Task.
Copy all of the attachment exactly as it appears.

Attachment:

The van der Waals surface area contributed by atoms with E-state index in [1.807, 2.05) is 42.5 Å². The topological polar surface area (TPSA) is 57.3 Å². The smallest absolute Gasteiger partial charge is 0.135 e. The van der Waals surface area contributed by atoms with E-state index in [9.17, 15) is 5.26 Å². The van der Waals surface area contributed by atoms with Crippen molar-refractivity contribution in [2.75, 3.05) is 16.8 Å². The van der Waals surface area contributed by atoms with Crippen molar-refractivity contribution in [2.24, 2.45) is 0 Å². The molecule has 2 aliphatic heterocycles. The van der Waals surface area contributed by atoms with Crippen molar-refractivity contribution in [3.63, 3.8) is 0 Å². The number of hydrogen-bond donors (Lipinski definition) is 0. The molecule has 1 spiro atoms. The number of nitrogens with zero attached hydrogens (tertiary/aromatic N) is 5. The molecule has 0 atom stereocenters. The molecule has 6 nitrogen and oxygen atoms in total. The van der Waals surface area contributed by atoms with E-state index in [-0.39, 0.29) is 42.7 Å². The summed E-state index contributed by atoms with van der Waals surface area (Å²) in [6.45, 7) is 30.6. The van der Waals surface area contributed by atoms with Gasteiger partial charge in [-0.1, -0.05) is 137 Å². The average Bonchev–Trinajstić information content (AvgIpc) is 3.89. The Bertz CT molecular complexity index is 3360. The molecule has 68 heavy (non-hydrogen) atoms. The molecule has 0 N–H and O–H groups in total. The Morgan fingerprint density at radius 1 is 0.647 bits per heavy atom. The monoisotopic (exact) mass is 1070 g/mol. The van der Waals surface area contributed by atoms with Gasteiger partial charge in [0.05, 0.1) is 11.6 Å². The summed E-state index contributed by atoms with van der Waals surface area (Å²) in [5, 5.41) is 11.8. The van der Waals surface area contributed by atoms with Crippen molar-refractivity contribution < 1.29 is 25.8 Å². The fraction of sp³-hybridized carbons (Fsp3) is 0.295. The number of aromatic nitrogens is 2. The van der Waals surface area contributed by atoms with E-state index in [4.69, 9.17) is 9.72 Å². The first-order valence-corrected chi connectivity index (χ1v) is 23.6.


The van der Waals surface area contributed by atoms with E-state index in [1.807, 2.05) is 42.5 Å². The topological polar surface area (TPSA) is 57.3 Å². The smallest absolute Gasteiger partial charge is 0.135 e. The van der Waals surface area contributed by atoms with E-state index in [9.17, 15) is 5.26 Å². The van der Waals surface area contributed by atoms with Crippen molar-refractivity contribution in [2.75, 3.05) is 16.8 Å². The van der Waals surface area contributed by atoms with Crippen molar-refractivity contribution in [2.24, 2.45) is 0 Å². The molecule has 2 aliphatic heterocycles. The van der Waals surface area contributed by atoms with Crippen molar-refractivity contribution in [3.63, 3.8) is 0 Å². The number of hydrogen-bond donors (Lipinski definition) is 0. The molecule has 1 spiro atoms. The number of nitrogens with zero attached hydrogens (tertiary/aromatic N) is 5. The molecule has 0 atom stereocenters. The molecule has 6 nitrogen and oxygen atoms in total. The van der Waals surface area contributed by atoms with E-state index in [-0.39, 0.29) is 42.7 Å². The summed E-state index contributed by atoms with van der Waals surface area (Å²) in [6.45, 7) is 30.6. The van der Waals surface area contributed by atoms with Gasteiger partial charge in [-0.1, -0.05) is 137 Å². The average Bonchev–Trinajstić information content (AvgIpc) is 3.89. The Bertz CT molecular complexity index is 3360. The molecule has 68 heavy (non-hydrogen) atoms. The molecule has 0 N–H and O–H groups in total. The Morgan fingerprint density at radius 1 is 0.647 bits per heavy atom. The monoisotopic (exact) mass is 1070 g/mol. The van der Waals surface area contributed by atoms with Gasteiger partial charge in [0.05, 0.1) is 11.6 Å². The summed E-state index contributed by atoms with van der Waals surface area (Å²) in [5, 5.41) is 11.8. The van der Waals surface area contributed by atoms with Crippen molar-refractivity contribution < 1.29 is 25.8 Å². The fraction of sp³-hybridized carbons (Fsp3) is 0.295. The number of aromatic nitrogens is 2. The van der Waals surface area contributed by atoms with E-state index in [4.69, 9.17) is 9.72 Å². The first-order valence-corrected chi connectivity index (χ1v) is 23.6.